Patients on placebo can switch to real SU11248
GIST patients and their doctors may have another weapon in their arsenal in the not-too-distant future. The phase III trial of SU11248 was stopped early after proving it works, through the Pfizer drug must still win government approval before it can be prescribed.
In the meantime, patients who might benefit from SU11248 can receive the drug through a “treatment use” protocol set up by Pfizer.
SU11248 is similar to Gleevec in the way it works. It is a small molecule inhibitor of the receptor tyrosine kinases PDGFRA, VEGFR, KIT and FLT3. For patients with KIT or PDGFRA mutations, the main targets of this drug are still KIT and PDGRFA. SU11248 also inhibits VEGFR. This provides an anti-angiogenic effect in addition to the primary anti-tumor effect. All tumors need new blood vessels (angiogenesis) in order for tumor growth to occur; treatments that block the growth of these new blood vessels are called “anti-angiogenesis” treatments.
SU11248 is proving to be effective for about 65 percent of GIST patients for whom Gleevec fails, according to interim data presented by Dr. George Demetri at the 2004 American Society of Clinical Oncologists (ASCO) meeting. Demetri is the director of the Center for Sarcoma and Bone Oncology at Dana-Farber Cancer Institute in Boston.
On Jan. 29, Demetri posted the following message to the global GIST community: “… The data monitoring board (a team of experts separate from the investigators involved in a research study) met this week to evaluate the data obtained to date from the global phase III randomized study of SU11248 for patients with GIST for whom Gleevec was not able to control the disease.
“This data monitoring board … has now recommended that this trial can stop immediately due to having successfully met its efficacy endpoint. We have sent out a letter worldwide to the global team of SU11248 investigators so that they can get in touch with all of the patients on this trial and allow patients to obtain unblinded SU11248 immediately [a third of the participants were randomly assigned to a placebo].”
The trial’s early conclusion, Demetri said, “should be a very positive step towards establishing beyond any doubt another therapeutic option for patients with GIST using a novel molecularly targeted agent if Gleevec proves inadequate to control the disease.”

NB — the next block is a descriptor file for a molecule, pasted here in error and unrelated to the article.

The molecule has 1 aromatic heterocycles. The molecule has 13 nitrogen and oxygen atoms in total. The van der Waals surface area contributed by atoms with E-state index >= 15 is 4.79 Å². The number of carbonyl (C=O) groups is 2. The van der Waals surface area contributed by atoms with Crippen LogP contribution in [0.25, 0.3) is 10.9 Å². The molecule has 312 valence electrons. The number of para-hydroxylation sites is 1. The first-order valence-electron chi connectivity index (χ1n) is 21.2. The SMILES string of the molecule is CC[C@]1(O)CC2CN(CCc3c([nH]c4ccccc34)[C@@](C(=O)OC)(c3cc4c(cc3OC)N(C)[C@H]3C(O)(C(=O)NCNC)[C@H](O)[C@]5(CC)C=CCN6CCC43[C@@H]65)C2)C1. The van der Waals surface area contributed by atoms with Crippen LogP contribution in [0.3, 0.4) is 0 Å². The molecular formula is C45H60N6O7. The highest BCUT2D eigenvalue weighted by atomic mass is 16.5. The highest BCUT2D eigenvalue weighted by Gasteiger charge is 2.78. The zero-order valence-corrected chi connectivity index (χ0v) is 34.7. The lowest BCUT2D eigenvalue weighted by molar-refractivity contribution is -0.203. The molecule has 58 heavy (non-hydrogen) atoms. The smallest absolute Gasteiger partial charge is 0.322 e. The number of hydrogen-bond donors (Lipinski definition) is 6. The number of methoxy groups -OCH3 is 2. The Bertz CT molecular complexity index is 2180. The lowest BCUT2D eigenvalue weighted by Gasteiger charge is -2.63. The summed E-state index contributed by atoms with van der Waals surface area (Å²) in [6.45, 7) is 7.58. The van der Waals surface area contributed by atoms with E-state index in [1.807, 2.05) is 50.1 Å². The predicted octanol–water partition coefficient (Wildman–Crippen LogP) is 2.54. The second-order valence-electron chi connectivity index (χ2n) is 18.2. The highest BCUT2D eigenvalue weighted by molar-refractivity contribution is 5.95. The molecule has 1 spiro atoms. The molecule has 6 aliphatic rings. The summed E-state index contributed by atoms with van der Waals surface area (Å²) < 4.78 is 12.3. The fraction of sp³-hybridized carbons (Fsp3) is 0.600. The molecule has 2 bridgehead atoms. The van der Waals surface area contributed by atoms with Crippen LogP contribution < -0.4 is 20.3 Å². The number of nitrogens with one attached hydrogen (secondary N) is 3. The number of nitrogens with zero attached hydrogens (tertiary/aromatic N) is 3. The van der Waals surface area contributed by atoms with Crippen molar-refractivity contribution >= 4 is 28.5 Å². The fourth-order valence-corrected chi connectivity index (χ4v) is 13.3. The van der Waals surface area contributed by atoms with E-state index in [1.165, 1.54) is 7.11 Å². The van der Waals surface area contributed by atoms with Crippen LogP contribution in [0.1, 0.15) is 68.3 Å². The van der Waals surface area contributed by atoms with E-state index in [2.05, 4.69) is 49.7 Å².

Demetri thanked the “selfless” patients and caregivers who supported the trial, “so that we could prove to any regulatory agency the value of this new therapy and thereby quickly make this agent available to patients and their physicians who wish to offer them the best care and the most effective options.
“I am also tremendously indebted to the global network of collaborators and the team that has made this positive study a reality. We must never stop in our quest to understand and defeat this disease, and to learn from GIST lessons that will be useful to improve the therapy of other cancers as well.”
In a Feb. 1 follow-up e-mail, Demetri answered some of the questions asked by GIST patients. Most were about how patients can get SU11248 while Pfizer is awaiting government approval.
“First, please rest assured that our global study team will be working with all due diligence and speed along with the study sponsor, Pfizer, to collect and fully analyze the study data and discuss these data with regulatory agencies worldwide,” Demetri said.
“Second, while the data are being analyzed and evaluated fully, patients with GIST for whom Gleevec is no longer effective will be able to access SU11248 through the treatment use programs that are open at sites internationally.
With several sites now open and more opening each week, “the best thing to do would be to contact either Dana-Farber’s Sarcoma Center, (617) 632-5122, or the SU11248 Information Service at (877) 416-6248 toll free,” Demetri said, to find the nearest site.
“I hope this helps to address several of the concerns I have seen in e-mails and phone calls from many concerned individuals,” said Demetri. “Please let me know if there is anything else we can do at this early stage to help allay concerns and address questions.”
The Life Raft Group contacted Emerging Med, the company selected by Pfizer to match clinical trials of SU11248 to GIST patients. Emerging Med declined to provide The Life Raft Group with the sites where SU11248 will be available. Patients must contact Emerging Med at (877) 601-8601 for the most up-to-date listing of trial sites.
The Life Raft Group has learned, however, that SU11248 will be available in Boston, Mass.; Detroit, Mich.; Minneapolis, Minn.; Park Ridge, Ill.; St. Louis, Mo.; Santa Monica, Calif.; Washington, D.C. and Montreal, Canada. The U.S. government’s Web site, www.clinicaltrials.gov, also lists Farmington Hills, Mich., East Melbourne, Australia, and Singapore.
SU11248 appears poised to move into clinical practice, possibly within the year. As more drugs become available to treat GIST both in clinical practice and in trials, it seems logical that further molecular analysis of tumors could help direct patients to the best drug for their particular molecular “fingerprint.”
The first step in developing this molecular fingerprint has been in place since the early Gleevec clinical trials. That step is “staining” tumors to see if they express the c-kit protein, also known as CD117. This helped establish that the tumors really were GIST and likely to respond to Gleevec.
The second step in developing a molecular fingerprint is already clinically available. This is the mutation testing service offered by Oregon Health Sciences University and at other locations. Patients can have their tumor samples tested to identify what type of KIT or PDGFRA mutation they have. This service is covered by insurance in many instances. This type of testing will become more important as patients and their doctors have more treatment options. It is likely to evolve even further over the coming years.